3. L-theanine  - this amino acid elevates levels of GABA, serotonin, dopamine, neurochemicals that regulate emotions, moods, concentration, alertness, and sleep. Can help with appetite, energy, and other cognitive skills. While reducing chemicals in the brain linked to stress and anxiety. I helps enhance relaxation, focus, and creativity. Helps people fall asleep more quickly and improves the quality of sleep.
  4. GABA – in a amino acid produced in the brain. It facilitates sleep, reduces physical & mental stress, lowers anxiety, and creates a calmness mood. GABA can help relax the mind and body encourages faster asleep times and promotes sleeping through the night. (This is the one we use, but I break it into quarters) 
  5. 5HTP – is a serotonin booster. It is created as a by-product of the amino acid L-tryptophan. It helps the body produce more serotonin (a neurotransmitter that regulates mood & sleep-wake cycles). Serotonin is required to make melatonin. It helps shorten the time to fall asleep, increase sleep amounts and potentially reduce stress and anxiety causing sleep terrors and/or nightmares.
  6. Glycine – a sleep stimulating amino acid. Glycine is considered one of the most important amino acids for the body as it has widespread influence over the body’s structure, systems, and general health. It once again helps the body create serotonin, can improve the symptoms of insomnia, and can help you bounce back to healthy sleep cycle after a period of disrupted sleep. Studies have shown it can reduce the time to fall asleep, and to boost more time REM sleep.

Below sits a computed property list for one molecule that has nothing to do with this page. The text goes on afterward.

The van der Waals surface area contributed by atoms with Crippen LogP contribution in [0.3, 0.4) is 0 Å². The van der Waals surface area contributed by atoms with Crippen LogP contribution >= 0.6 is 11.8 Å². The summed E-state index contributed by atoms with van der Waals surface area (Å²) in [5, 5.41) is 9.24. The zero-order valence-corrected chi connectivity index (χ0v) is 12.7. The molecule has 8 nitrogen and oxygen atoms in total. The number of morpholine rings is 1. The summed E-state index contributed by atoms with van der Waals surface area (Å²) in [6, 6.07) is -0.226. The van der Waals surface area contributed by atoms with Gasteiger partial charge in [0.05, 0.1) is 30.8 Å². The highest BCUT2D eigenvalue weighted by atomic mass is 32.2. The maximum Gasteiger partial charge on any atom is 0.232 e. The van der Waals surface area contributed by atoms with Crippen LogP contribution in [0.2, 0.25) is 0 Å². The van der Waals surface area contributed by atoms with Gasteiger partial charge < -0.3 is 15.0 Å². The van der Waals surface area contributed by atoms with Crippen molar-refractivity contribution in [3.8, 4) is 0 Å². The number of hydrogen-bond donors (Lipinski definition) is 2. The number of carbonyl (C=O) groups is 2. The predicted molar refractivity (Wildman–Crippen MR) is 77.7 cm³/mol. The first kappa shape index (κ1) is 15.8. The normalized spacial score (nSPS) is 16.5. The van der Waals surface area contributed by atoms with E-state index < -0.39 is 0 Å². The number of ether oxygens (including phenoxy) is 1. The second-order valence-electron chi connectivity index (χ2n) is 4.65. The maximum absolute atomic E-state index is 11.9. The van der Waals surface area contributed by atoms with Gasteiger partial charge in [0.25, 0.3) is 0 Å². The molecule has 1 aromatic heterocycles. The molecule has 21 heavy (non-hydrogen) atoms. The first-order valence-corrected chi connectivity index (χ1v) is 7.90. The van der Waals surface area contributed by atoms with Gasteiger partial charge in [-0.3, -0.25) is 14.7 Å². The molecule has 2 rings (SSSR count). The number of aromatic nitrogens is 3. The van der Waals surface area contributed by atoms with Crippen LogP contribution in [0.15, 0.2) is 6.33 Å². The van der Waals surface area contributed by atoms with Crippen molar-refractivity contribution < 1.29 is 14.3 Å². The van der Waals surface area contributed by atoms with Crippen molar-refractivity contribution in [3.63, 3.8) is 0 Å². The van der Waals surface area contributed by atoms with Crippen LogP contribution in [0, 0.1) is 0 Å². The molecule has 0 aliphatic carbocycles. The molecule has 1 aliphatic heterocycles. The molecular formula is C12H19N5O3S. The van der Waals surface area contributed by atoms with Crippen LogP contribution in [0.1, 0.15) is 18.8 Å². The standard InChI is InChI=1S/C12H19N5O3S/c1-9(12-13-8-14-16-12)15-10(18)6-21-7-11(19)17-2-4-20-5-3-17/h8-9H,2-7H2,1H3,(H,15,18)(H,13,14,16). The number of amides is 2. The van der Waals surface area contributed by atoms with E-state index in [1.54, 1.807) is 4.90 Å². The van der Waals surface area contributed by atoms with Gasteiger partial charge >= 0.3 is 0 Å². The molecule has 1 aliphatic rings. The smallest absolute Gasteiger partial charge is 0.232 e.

7. Vitamin B Complex – is a compilation of Vitamin B1 (Thiamine), B2 (Riboflavin), B3 (Niacin), B5 (Pantothenic acid) B6 (Pyridoxine), B7 (Niotin), 9 (Folic Acid), B12 (Cobalamin). These are essential in helping your body produce Serotonin and Melatonin, keeping your bio clock in tune, by regulating the amino acid tryptophan. (We opted for this one.) 

The last area I want to discuss with you is Lifestyle Changes that can affect sleep. What we do during the day and before bedtime can affect how well we sleep.